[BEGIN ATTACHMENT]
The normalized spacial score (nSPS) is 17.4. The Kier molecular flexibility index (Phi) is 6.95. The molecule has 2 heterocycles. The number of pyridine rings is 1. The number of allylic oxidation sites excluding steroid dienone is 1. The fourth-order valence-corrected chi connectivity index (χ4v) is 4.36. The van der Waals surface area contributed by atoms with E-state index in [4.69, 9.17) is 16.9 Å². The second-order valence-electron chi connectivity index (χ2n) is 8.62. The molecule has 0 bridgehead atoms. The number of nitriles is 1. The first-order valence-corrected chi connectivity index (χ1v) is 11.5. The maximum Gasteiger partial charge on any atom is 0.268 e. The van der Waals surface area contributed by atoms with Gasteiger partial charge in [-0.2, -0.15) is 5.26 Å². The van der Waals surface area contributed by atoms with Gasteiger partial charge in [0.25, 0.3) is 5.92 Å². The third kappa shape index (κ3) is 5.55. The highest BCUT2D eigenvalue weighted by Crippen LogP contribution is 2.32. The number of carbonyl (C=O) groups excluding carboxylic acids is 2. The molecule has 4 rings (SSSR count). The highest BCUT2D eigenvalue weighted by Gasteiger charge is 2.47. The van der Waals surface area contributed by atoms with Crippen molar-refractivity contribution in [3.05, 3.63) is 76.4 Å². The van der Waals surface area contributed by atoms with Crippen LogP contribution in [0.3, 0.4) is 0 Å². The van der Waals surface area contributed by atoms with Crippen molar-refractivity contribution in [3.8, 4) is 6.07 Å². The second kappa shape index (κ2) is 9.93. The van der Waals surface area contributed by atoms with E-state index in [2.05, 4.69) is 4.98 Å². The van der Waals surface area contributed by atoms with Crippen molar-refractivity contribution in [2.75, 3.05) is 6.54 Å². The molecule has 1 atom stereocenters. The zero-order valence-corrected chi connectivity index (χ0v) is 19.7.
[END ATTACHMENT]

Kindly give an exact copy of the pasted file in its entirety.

The normalized spacial score (nSPS) is 17.4. The Kier molecular flexibility index (Phi) is 6.95. The molecule has 2 heterocycles. The number of pyridine rings is 1. The number of allylic oxidation sites excluding steroid dienone is 1. The fourth-order valence-corrected chi connectivity index (χ4v) is 4.36. The van der Waals surface area contributed by atoms with E-state index in [4.69, 9.17) is 16.9 Å². The second-order valence-electron chi connectivity index (χ2n) is 8.62. The molecule has 0 bridgehead atoms. The number of nitriles is 1. The first-order valence-corrected chi connectivity index (χ1v) is 11.5. The maximum Gasteiger partial charge on any atom is 0.268 e. The van der Waals surface area contributed by atoms with Gasteiger partial charge in [-0.2, -0.15) is 5.26 Å². The van der Waals surface area contributed by atoms with Gasteiger partial charge in [0.25, 0.3) is 5.92 Å². The third kappa shape index (κ3) is 5.55. The highest BCUT2D eigenvalue weighted by Crippen LogP contribution is 2.32. The number of carbonyl (C=O) groups excluding carboxylic acids is 2. The molecule has 4 rings (SSSR count). The highest BCUT2D eigenvalue weighted by Gasteiger charge is 2.47. The van der Waals surface area contributed by atoms with Crippen molar-refractivity contribution in [3.05, 3.63) is 76.4 Å². The van der Waals surface area contributed by atoms with Crippen LogP contribution in [0.3, 0.4) is 0 Å². The van der Waals surface area contributed by atoms with Crippen molar-refractivity contribution in [3.8, 4) is 6.07 Å². The second kappa shape index (κ2) is 9.93. The van der Waals surface area contributed by atoms with E-state index in [2.05, 4.69) is 4.98 Å². The van der Waals surface area contributed by atoms with Crippen molar-refractivity contribution in [2.75, 3.05) is 6.54 Å². The molecule has 1 atom stereocenters. The zero-order valence-corrected chi connectivity index (χ0v) is 19.7.